Limitation and sexual abuse (England & Wales)

There has been a recent flurry of decisions on limitation in the context of claims for sexual abuse.

Under section 33 of the Limitation Act 1980, there is judicial discretion to disapply the limitation rules in personal injury claims.  The judge should only exercise such discretion in favour of claimants if a fair trial is still possible: the judge will look at the reasons for the delay, the cogency of the evidence, and whether any detriment to the defendant prevents a fair trial.

In historical cases of sexual abuse, the courts have developed sophisticated mechanisms to assess the impact of delay.  It is interesting to note that the courts will exercise their discretion even if the abuse took place a long time ago, provided there are good reasons for the delay and a fair trial is still possible.  The strength of the claimant’s case (if limitation is set aside) is also a factor.  The existence of a recent criminal trial may be helpful to claimants – but not necessarily and all of these cases are fact specific.

We summarise in table format the outcome of reported cases since 2015:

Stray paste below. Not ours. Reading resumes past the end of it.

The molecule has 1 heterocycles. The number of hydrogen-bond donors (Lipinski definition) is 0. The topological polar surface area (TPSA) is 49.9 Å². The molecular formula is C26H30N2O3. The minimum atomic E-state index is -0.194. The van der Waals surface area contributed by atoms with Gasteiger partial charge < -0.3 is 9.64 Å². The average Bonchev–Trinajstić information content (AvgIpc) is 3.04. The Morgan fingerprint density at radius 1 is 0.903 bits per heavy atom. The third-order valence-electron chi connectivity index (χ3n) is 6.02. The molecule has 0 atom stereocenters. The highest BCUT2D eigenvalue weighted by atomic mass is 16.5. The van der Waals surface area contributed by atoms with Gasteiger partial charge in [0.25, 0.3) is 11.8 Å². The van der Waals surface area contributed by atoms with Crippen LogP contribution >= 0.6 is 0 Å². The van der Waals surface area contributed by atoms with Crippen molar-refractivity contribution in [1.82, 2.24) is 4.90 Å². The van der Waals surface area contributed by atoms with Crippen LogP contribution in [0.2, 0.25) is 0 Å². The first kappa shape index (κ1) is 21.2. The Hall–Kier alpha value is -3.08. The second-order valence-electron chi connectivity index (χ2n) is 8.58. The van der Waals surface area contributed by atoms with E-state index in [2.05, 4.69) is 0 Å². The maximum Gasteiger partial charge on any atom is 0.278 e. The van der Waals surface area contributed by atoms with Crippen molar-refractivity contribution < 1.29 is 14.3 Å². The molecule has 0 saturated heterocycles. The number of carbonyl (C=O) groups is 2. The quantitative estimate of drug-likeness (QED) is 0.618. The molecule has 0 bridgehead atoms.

Case name

Age at time of abuse Delay since abuse Delay since primary limitation expired Recent criminal trial? Discretion exercised?
RE v GE  (2015)

 

6-14 30 to 38 years 24 to 32 years No No at 1st instance

No on appeal

 

Wilde v Coventry City Council (2017)

 

13-16 35 years 30 years No No
Catholic Child Welfare & Others v CD (2018)

 

12 24 years   Yes Yes at 1st instance

No on appeal

 

Sarah Jane Young v John Anthony Downey (2017)

 

4

(not a case of sexual  abuse)

35 years 15 years Yes (trial aborted) Yes
Murray v Devenish & other (2018)

 

14-16 39 to 40 years  34 years No No
 

LXA & BXL v Willcox (2018)

 

4-15 35 years &

40 years

31 years &

32 years

 

Yes Yes
 

RSL v CM (2018)

 

7-14 16 years 9 years Yes Yes
BXB v Watch Tower And Bible Tract Society Of Pennsylvania (2020)

 

28 27 years 24 years Yes Yes
LB Haringey v FZO (2020)

 

14- 22 28 to 36 years 25 to 30 years Yes Yes at 1st instance

Yes on appeal

DSN v Blackpool Football Club Limited (2020)

 

13 31 years 22 years No Yes
EXE v Governors Of The Royal Navy School (2020)

 

14 26 years 20 years No No
FXF V Ampleforth Abbey Trustees  (2020)

 

4-5 48 years 32 years No No

Rich_G-11_print

Written by Geneviève Rich, associate at BLM

geneviève.rich@blmlaw.com

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